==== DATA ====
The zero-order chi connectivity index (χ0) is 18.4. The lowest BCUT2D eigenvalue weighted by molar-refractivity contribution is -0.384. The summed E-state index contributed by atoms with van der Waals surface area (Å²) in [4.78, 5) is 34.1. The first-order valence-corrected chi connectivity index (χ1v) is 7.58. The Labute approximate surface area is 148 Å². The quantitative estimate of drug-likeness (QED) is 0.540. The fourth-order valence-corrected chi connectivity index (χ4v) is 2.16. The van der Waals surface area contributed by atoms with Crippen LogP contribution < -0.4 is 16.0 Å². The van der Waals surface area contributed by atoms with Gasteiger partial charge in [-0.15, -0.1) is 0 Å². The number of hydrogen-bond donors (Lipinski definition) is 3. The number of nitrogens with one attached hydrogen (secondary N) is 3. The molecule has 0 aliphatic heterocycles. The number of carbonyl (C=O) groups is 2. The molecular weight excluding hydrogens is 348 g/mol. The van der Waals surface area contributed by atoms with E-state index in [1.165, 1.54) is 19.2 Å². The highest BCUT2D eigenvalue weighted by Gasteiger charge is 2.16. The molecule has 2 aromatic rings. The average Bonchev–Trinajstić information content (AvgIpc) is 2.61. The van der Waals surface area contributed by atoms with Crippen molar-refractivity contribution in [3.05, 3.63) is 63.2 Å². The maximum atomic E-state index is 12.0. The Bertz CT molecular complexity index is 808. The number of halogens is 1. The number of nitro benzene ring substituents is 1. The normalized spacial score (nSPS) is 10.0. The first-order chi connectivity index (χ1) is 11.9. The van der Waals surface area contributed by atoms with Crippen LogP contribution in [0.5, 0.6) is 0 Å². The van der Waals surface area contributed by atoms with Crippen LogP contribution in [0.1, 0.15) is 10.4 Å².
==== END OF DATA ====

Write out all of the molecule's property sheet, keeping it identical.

The zero-order chi connectivity index (χ0) is 18.4. The lowest BCUT2D eigenvalue weighted by molar-refractivity contribution is -0.384. The summed E-state index contributed by atoms with van der Waals surface area (Å²) in [4.78, 5) is 34.1. The first-order valence-corrected chi connectivity index (χ1v) is 7.58. The Labute approximate surface area is 148 Å². The quantitative estimate of drug-likeness (QED) is 0.540. The fourth-order valence-corrected chi connectivity index (χ4v) is 2.16. The van der Waals surface area contributed by atoms with Crippen LogP contribution < -0.4 is 16.0 Å². The van der Waals surface area contributed by atoms with Gasteiger partial charge in [-0.15, -0.1) is 0 Å². The number of hydrogen-bond donors (Lipinski definition) is 3. The number of nitrogens with one attached hydrogen (secondary N) is 3. The molecule has 0 aliphatic heterocycles. The number of carbonyl (C=O) groups is 2. The molecular weight excluding hydrogens is 348 g/mol. The van der Waals surface area contributed by atoms with E-state index in [1.165, 1.54) is 19.2 Å². The highest BCUT2D eigenvalue weighted by Gasteiger charge is 2.16. The molecule has 2 aromatic rings. The average Bonchev–Trinajstić information content (AvgIpc) is 2.61. The van der Waals surface area contributed by atoms with Crippen molar-refractivity contribution in [3.05, 3.63) is 63.2 Å². The maximum atomic E-state index is 12.0. The Bertz CT molecular complexity index is 808. The number of halogens is 1. The number of nitro benzene ring substituents is 1. The normalized spacial score (nSPS) is 10.0. The first-order chi connectivity index (χ1) is 11.9. The van der Waals surface area contributed by atoms with Crippen LogP contribution in [0.5, 0.6) is 0 Å². The van der Waals surface area contributed by atoms with Crippen LogP contribution in [0.1, 0.15) is 10.4 Å².